5.1.1 Managing soil nutrients

In agriculture, healthy nutrition of the plants and increasing the use of fertilizers depends on the application of nutrients at the time of need, with sufficient and correct methods. Correct plant nutrition management is in interaction with many factors. For example, increasing fertilizer usage efficiency depends on reducing the losses of plant nutrients from soil due to leaching, denitrification, evaporation, surface flow. In fertilizer applications not suitable for the technique, the nitrogen is leaching from the soil or away from the gaseous state and the nutrients such as phosphorus and potassium are transformed into non-volatile forms. As a matter of fact, while 50% of the nitrogen applied to the soil is lost in various ways, 90% of the phosphorus cannot be taken by plants [10, 11]. Studies have shown that fertilizer nitrogen use efficiency is very low for wheat, paddy and corn, and nitrogen utilization rate is between 29 and 42% [12]. High nitrogen losses lead to significant environmental problems such as groundwater pollution, lake and river water eutrophication.

On the other hand, soil quality, soil organic matter and nutrient availability also show significant differences between methods such as minimum soil tillage, conventional tillage, conservational tillage and no-till agricultural systems. Totally used soil quality indicators in minimum data sets include total organic carbon, volume weight, aggregate resistance, usable moisture content, pH and EC [13]. Soil water retention capacity, soil water movement in soil, soil compaction and soil temperature also show significant changes depending on the agricultural system. Therefore, soil management has a special place in terms of fertilizer usage efficiency. In this respect, soil management includes more factors such as chemical fertilizers and the use of organic fertilizers (applied fertilizer type, dose, fertilizer application time, method) and irrigation. Fertilizer application methods are extremely important in terms of fertilizer economy. With the method to be applied, the efficiency of the fertilizers is increased and the larger areas can be fertilized with less fertilizer. In the case of slow and controlled conversion of fertilizers into a useful form, the loss of nutrients, especially nitrogen, is prevented and the plant will be used for a longer period of time and increased usage efficiency.

Soil analysis and soil sampling technique are very important in terms of fertilizer usage efficiency. In fact, it is a known fact that the physical and chemical properties of soils are highly variable in agricultural areas. Regionally, even on field level, soil properties show significant differences depending on distance. In fertilization without considering this feature of the land, some parts of the land will be applied more than the need and in some places less fertilizer will be applied. In this case, fertilizer will be deposited or washed in the soil in areas where fertilizer is given, and in areas where less fertilizer is needed, the yield will be low. Increased fertilizer use efficiency and the decrease in nutrient loss are proportional to each other [14]. Therefore, precision farming practices are one of the most important components of sustainable soil fertility and plant nutrition management.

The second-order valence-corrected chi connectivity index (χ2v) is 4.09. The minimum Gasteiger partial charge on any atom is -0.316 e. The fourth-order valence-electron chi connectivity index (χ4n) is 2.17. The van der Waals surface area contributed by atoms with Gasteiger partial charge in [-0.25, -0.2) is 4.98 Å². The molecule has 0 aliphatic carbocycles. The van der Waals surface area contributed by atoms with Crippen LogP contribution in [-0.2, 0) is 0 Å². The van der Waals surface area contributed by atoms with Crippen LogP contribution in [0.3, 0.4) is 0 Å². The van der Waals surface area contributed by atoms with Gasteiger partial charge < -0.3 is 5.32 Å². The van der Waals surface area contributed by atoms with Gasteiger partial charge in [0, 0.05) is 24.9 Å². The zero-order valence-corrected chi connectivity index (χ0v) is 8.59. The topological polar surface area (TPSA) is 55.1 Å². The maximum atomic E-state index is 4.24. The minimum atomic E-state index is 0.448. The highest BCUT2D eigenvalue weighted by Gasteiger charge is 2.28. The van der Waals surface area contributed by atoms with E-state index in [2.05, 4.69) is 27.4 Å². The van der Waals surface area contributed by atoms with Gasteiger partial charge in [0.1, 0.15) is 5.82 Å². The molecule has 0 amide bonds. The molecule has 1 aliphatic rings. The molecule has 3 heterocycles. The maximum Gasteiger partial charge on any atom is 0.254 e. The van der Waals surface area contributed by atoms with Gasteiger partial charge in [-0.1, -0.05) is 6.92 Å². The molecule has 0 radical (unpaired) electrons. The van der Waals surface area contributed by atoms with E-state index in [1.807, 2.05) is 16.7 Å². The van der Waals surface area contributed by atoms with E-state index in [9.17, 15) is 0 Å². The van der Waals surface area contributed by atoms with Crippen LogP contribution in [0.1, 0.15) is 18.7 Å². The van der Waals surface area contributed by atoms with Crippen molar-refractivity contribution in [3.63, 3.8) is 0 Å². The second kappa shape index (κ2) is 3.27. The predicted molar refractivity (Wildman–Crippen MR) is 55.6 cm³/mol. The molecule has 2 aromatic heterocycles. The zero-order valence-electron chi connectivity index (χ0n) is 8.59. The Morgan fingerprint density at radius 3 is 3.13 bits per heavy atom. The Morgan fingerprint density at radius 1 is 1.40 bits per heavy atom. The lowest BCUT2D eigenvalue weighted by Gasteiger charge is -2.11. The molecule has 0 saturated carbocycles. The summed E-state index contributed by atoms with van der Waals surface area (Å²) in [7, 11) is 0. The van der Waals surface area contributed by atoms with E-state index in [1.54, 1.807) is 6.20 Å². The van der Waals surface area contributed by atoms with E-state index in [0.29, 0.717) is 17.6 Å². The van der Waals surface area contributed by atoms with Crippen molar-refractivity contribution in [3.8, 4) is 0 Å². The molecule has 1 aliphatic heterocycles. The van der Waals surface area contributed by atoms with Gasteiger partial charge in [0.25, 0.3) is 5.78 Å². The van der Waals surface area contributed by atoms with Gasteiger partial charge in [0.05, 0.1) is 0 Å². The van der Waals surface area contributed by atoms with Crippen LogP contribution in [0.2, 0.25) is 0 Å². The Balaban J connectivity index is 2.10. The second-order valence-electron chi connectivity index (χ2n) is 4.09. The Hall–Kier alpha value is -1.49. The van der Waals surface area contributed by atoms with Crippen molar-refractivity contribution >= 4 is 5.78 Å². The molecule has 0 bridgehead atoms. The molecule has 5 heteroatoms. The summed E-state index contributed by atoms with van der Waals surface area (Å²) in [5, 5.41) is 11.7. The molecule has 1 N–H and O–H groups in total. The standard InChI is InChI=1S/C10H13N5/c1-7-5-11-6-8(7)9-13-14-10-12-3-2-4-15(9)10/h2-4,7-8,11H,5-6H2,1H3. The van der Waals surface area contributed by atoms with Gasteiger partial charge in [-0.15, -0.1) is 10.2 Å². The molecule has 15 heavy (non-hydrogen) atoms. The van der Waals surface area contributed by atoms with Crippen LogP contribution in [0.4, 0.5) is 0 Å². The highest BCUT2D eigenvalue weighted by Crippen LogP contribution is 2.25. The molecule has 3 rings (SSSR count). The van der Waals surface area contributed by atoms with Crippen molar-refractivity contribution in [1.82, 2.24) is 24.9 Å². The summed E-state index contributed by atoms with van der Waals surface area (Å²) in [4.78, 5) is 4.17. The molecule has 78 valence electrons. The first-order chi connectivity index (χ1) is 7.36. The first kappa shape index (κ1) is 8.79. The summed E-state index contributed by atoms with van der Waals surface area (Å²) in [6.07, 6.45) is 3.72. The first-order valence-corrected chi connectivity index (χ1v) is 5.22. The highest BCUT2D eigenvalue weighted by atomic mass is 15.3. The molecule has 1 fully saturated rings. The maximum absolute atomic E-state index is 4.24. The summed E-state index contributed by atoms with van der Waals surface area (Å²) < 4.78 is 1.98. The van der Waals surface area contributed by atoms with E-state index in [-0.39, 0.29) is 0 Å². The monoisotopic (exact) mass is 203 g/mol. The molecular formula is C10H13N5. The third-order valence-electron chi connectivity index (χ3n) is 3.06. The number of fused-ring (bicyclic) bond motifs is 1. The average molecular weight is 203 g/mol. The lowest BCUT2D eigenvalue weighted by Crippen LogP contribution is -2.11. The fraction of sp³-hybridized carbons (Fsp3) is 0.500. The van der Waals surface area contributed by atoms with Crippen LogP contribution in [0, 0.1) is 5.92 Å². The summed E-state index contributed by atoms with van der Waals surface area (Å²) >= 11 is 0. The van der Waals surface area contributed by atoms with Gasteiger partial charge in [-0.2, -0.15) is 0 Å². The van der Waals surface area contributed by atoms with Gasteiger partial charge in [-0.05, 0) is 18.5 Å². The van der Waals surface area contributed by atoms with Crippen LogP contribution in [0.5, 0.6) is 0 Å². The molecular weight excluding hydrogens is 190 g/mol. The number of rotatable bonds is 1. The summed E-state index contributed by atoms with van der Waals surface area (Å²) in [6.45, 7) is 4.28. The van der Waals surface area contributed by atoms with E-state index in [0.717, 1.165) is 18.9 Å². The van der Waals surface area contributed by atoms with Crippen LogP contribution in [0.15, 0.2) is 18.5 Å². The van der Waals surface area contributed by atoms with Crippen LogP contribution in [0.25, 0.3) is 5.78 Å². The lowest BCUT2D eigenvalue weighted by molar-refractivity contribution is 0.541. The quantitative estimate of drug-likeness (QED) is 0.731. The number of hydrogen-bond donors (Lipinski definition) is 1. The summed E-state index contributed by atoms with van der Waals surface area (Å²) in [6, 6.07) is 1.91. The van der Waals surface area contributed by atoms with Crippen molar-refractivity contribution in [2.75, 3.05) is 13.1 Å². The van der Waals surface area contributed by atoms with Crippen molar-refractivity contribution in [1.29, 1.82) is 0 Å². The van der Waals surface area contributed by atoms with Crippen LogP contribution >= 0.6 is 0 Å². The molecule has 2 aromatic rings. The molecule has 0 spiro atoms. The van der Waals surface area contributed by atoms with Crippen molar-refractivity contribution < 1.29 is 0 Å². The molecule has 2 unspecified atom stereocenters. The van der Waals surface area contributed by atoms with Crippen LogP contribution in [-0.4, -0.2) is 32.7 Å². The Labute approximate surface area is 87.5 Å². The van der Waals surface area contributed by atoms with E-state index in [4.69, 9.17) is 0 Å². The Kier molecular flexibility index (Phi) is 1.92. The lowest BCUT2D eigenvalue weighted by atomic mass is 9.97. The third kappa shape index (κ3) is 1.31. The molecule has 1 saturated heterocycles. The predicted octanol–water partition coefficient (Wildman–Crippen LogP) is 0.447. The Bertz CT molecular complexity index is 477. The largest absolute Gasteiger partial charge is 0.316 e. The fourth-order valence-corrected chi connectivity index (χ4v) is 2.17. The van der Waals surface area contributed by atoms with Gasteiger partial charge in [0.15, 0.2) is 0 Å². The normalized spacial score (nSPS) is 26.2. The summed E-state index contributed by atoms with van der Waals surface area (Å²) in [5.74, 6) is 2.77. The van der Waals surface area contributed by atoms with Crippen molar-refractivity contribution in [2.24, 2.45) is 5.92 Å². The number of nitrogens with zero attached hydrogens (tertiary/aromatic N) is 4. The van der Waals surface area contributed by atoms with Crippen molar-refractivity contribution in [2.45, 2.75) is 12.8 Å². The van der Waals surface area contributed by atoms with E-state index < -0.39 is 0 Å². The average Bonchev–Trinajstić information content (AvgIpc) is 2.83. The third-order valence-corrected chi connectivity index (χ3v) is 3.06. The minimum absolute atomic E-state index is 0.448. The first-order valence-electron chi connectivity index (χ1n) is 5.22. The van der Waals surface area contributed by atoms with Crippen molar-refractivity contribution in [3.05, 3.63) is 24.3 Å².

The aim of this course is to evaluate the soil conditions, product characteristics and the variable productivity related to agricultural conditions within the boundaries of agricultural land in variable rate fertilization technologies in precision farming and to determine the time and amount of fertilization. Variable Rate Fertilization Maps used in this direction indicate the variable applications to different geographical coordinates based on the analysis of these conditions. This technology is also effective in deciding the nature of the fertilizer to be used. Different areas within the field can be evaluated separately and variable nutritional needs can be calculated. With the use of advanced technologies, the topographic structure of the field (different slope levels and depressions), the soil color which varies according to the organic matter content and the temporal yield variability in the field are taken into consideration. With the inclusion of land sampling data, all information is classified and analyzed in different databases; accordingly, the need for qualitative and quantitative fertilizers of the field subfields is determined.

5.1.2 Managing soil physical conditions

The soils under natural vegetation normally support the population of organisms and soil animals in an active biological activity. They live in plant roots and trash, digging and loosening the soil and use it as a nest. The vegetation is normally compressed by exposure to the effects of rain and soil processing and the effects of humans, animals and machinery. A certain proportion of compaction makes it suitable for the growth of plant roots in the soil and increases the ability of plants to retain the water they need to survive. Exposing the soil to compressing and then drying may cause the surfaces to crust. This reduces the water penetration rate and may cause water to flow from the surface and soil erosion.